Like with Tibet, for most people the history of Bhutan 'really begins' after the introduction of Buddhism there in the 7th century by Padmasambhava who brought this already centuries-old religion from India. This has as much to do with the prevelance of oral history up to this point as the fact that there was no one central authority that defined 'Bhutan' as such; rather, there were a series of independent valleys ruled by feudal masters. Mahayana Buddhism's Kargyupa school became increasingly widely accepted by the denizens of these various valleys, and slowly political and administrative power shifted from being the exclusive reserve of feudal lords, to being shared between them and the monasteries and monks of what has come to be called Drukpa Buddhism. In the early 17th century a Drukpa monk called Ngwang Namgyal managed to pull together various aristocratic and feudal families from all over what is now Bhutan in support of his proposed theocratic government. The cornerstone of this system was the division of powers between two rulers, one responsible for the spiritual matters of the country, and the other for the civil. An ill-advised pact between the spiritual head and the British East India Company brought to head various rivalries that had been simmering under the surface, and after a lot of wrangling and intrigue, finally in 1907, a new, single monarch came to power assuming all responsibility.Urgyen Wangchuk's great-grandson, Jigme Singye Wangchuk is now king of Bhutan. Amid considerable continuing controversy over the expelling of over 100,000 Bhutanese of Nepali origin in 1990, in 2003 the king put forth a controlled gradual form of village-level democracy. There are interesting times ahead, given the very cautious modernisation of many aspects of Bhutanese life, the traditional acceptance for divided forms of government, the refugee situation, and the new 'democratic' experiment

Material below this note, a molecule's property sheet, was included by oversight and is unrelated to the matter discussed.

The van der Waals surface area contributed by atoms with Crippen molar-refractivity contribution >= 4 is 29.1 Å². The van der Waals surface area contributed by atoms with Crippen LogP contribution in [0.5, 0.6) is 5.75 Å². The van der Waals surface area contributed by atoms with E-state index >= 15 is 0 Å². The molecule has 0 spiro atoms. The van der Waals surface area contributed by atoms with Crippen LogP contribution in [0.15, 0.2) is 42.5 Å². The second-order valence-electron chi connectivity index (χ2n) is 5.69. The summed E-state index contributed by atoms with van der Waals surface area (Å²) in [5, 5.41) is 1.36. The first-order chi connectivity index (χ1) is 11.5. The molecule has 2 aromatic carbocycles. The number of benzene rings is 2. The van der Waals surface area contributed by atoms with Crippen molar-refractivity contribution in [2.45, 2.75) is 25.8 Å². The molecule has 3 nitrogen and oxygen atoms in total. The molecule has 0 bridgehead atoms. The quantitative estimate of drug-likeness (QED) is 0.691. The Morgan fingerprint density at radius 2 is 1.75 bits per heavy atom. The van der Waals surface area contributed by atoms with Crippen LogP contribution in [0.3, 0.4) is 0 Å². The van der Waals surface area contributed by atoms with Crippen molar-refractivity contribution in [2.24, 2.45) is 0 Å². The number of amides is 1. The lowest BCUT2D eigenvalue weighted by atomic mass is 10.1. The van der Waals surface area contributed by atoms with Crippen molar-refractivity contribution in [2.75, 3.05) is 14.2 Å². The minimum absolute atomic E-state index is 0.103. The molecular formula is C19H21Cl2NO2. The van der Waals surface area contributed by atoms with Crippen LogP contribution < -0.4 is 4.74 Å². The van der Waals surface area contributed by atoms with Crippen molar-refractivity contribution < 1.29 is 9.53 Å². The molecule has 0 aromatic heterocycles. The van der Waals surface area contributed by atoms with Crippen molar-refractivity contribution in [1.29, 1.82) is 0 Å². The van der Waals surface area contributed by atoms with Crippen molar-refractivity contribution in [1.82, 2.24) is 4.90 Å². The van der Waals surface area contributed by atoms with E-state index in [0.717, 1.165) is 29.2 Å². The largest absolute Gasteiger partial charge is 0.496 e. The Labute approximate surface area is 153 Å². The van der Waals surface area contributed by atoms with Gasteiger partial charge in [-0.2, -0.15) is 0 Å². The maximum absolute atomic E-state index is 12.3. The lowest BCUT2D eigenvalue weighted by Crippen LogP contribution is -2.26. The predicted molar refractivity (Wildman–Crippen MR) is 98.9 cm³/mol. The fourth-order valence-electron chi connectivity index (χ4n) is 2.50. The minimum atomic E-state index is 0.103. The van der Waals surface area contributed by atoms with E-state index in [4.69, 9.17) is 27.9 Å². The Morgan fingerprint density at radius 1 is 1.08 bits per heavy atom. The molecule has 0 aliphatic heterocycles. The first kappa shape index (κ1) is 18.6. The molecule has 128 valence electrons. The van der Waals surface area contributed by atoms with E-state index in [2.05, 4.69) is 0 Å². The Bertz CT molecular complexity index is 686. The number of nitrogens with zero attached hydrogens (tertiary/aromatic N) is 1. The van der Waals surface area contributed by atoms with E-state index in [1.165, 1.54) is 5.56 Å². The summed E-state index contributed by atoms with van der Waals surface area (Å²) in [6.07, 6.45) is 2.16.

Bhutan is a little landlocked country,just about the size of Switzerland. Small as it is, Bhutan is home to five climatic zones - the tropical, subtropical, temperate, sub-alpine, and alpine. It is bounded by Tibet on the north, and various Indian states - West Bengal and Assam to the south, and Arunachal Pradesh eastwards. In Bhutan the snow peaks and alpine meadows give way to thickly forested hills and ravines, which in turn give way to a small - 5-8 km wide - strip of plains, part mangrove swamp, part permanent rice fields, called the Dooars. Bhutan is home to the sacred Chomolhari mountain (7,300 m).